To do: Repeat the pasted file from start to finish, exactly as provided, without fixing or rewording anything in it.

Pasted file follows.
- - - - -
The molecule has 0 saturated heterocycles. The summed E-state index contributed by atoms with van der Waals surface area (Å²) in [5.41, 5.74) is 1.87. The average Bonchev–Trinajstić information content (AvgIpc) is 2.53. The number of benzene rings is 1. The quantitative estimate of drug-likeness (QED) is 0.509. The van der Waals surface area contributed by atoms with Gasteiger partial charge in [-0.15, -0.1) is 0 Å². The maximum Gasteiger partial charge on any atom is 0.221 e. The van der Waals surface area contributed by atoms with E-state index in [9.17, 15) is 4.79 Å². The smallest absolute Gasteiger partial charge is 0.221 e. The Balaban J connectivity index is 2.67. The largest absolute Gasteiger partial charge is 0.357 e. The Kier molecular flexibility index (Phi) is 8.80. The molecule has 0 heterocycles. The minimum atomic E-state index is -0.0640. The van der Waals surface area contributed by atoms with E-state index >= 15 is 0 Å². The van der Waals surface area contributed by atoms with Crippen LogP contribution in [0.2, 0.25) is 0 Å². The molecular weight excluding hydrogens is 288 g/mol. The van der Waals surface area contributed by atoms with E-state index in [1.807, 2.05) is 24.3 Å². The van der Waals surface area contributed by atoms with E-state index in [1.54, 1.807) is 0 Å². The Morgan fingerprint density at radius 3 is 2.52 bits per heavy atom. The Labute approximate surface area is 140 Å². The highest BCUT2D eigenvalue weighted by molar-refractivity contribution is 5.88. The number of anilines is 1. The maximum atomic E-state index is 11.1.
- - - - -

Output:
The molecule has 0 saturated heterocycles. The summed E-state index contributed by atoms with van der Waals surface area (Å²) in [5.41, 5.74) is 1.87. The average Bonchev–Trinajstić information content (AvgIpc) is 2.53. The number of benzene rings is 1. The quantitative estimate of drug-likeness (QED) is 0.509. The van der Waals surface area contributed by atoms with Gasteiger partial charge in [-0.15, -0.1) is 0 Å². The maximum Gasteiger partial charge on any atom is 0.221 e. The van der Waals surface area contributed by atoms with E-state index in [9.17, 15) is 4.79 Å². The smallest absolute Gasteiger partial charge is 0.221 e. The Balaban J connectivity index is 2.67. The largest absolute Gasteiger partial charge is 0.357 e. The Kier molecular flexibility index (Phi) is 8.80. The molecule has 0 heterocycles. The minimum atomic E-state index is -0.0640. The van der Waals surface area contributed by atoms with E-state index >= 15 is 0 Å². The van der Waals surface area contributed by atoms with Crippen LogP contribution in [0.2, 0.25) is 0 Å². The molecular weight excluding hydrogens is 288 g/mol. The van der Waals surface area contributed by atoms with E-state index in [1.807, 2.05) is 24.3 Å². The van der Waals surface area contributed by atoms with E-state index in [1.54, 1.807) is 0 Å². The Morgan fingerprint density at radius 3 is 2.52 bits per heavy atom. The Labute approximate surface area is 140 Å². The highest BCUT2D eigenvalue weighted by molar-refractivity contribution is 5.88. The number of anilines is 1. The maximum atomic E-state index is 11.1.